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[link] shows the U.S. nominal and real GDP since 1960. Because 2005 is the base year, the nominal and real values are exactly the same in that year. However, over time, the rise in nominal GDP looks much larger than the rise in real GDP (that is, the nominal GDP line rises more steeply than the real GDP line), because the rise in nominal GDP is exaggerated by the presence of inflation, especially in the 1970s.

U.s. nominal and real gdp, 1960–2012

The graph shows the relationship between real GDP and nominal GDP. After 2005, nominal GDP appears lower than real GDP because dollars are now worth less than they were in 2005.
The red line measures U.S. GDP in nominal dollars. The black line measures U.S. GDP in real dollars, where all dollar values have been converted to 2005 dollars. Since real GDP is expressed in 2005 dollars, the two lines cross in 2005. However, real GDP will appear higher than nominal GDP in the years before 2005, because dollars were worth less in 2005 than in previous years. Conversely, real GDP will appear lower in the years after 2005, because dollars were worth more in 2005 than in later years.

Let’s return to the question posed originally: How much did GDP increase in real terms? What was the rate of growth of real GDP from 1960 to 2010? To find the real growth rate, we apply the formula for percentage change:

2010 real GDP – 1960 real GDP 1960 real GDP  × 100  =  % change 13,598.5 – 2,859.5 2,859.5  × 100  =  376%

In other words, the U.S. economy has increased real production of goods and services by nearly a factor of four since 1960. Of course, that understates the material improvement since it fails to capture improvements in the quality of products and the invention of new products.

There is a quicker way to answer this question approximately, using another math trick. Because:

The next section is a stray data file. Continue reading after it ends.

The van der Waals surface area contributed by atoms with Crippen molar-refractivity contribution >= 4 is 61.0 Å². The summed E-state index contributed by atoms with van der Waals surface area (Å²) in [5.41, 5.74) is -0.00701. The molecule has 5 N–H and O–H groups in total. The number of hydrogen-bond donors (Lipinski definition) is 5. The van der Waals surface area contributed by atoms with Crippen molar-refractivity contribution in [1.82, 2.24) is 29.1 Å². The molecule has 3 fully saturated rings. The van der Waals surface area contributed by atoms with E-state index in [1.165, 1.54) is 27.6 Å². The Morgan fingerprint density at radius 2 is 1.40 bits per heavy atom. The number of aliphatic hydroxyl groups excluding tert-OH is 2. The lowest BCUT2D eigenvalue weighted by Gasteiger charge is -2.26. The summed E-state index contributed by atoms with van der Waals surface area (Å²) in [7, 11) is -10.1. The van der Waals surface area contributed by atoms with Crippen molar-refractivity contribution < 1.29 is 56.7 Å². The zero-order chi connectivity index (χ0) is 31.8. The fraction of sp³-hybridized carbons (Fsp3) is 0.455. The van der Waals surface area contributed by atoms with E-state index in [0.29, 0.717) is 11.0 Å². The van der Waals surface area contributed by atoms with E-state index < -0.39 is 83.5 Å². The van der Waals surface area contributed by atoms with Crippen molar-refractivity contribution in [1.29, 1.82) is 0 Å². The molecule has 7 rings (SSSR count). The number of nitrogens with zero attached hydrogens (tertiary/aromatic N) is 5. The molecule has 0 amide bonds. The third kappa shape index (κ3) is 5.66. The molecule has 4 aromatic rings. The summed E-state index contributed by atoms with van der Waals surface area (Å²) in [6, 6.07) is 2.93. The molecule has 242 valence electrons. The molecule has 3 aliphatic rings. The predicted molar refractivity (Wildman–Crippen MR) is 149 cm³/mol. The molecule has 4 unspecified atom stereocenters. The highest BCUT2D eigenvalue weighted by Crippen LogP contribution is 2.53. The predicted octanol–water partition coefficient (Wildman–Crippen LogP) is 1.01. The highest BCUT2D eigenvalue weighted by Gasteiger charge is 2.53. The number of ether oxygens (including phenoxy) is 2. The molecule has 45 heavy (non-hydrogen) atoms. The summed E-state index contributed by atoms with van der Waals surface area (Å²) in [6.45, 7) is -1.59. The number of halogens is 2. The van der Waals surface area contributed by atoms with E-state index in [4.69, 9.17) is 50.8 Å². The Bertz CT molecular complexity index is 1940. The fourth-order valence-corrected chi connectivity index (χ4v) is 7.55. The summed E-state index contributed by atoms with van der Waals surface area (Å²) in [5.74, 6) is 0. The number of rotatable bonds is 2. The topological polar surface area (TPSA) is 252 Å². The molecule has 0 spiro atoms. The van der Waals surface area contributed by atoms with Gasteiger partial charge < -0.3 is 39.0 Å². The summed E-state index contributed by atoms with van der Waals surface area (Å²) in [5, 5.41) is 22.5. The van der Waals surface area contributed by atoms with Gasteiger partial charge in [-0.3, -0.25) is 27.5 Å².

Nominal  =  Price × Quantity % change in Nominal  =  % change in Price + % change in Quantity  OR  % change in Quantity  =  % change in Nominal – % change in Price

Therefore, the growth rate of real GDP (% change in quantity) equals the growth rate in nominal GDP (% change in value) minus the inflation rate (% change in price).

Note that using this equation provides an approximation for small changes in the levels. For more accurate measures, one should use the first formula shown.

Key concepts and summary

The nominal value of an economic statistic is the commonly announced value. The real value is the value after adjusting for changes in inflation. To convert nominal economic data from several different years into real, inflation-adjusted data, the starting point is to choose a base year arbitrarily and then use a price index to convert the measurements so that they are measured in the money prevailing in the base year.


The “prime” interest rate is the rate that banks charge their best customers. Based on the nominal interest rates and inflation rates given in [link] , in which of the years given would it have been best to be a lender? Based on the nominal interest rates and inflation rates given in [link] , in which of the years given would it have been best to be a borrower?

Year Prime Interest Rate Inflation Rate
1970 7.9% 5.7%
1974 10.8% 11.0%
1978 9.1% 7.6%
1981 18.9% 10.3%
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A mortgage loan is a loan that a person makes to purchase a house. [link] provides a list of the mortgage interest rate being charged for several different years and the rate of inflation for each of those years. In which years would it have been better to be a person borrowing money from a bank to buy a home? In which years would it have been better to be a bank lending money?

Year Mortgage Interest Rate Inflation Rate
1984 12.4% 4.3%
1990 10% 5.4%
2001 7.0% 2.8%
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Questions & Answers

what is price determination?
Alick Reply
why are imports subtructed when GDP is calculated in the expenditure approach
what is fiscalpolicy
nati Reply
The way of the government expenses and other analysis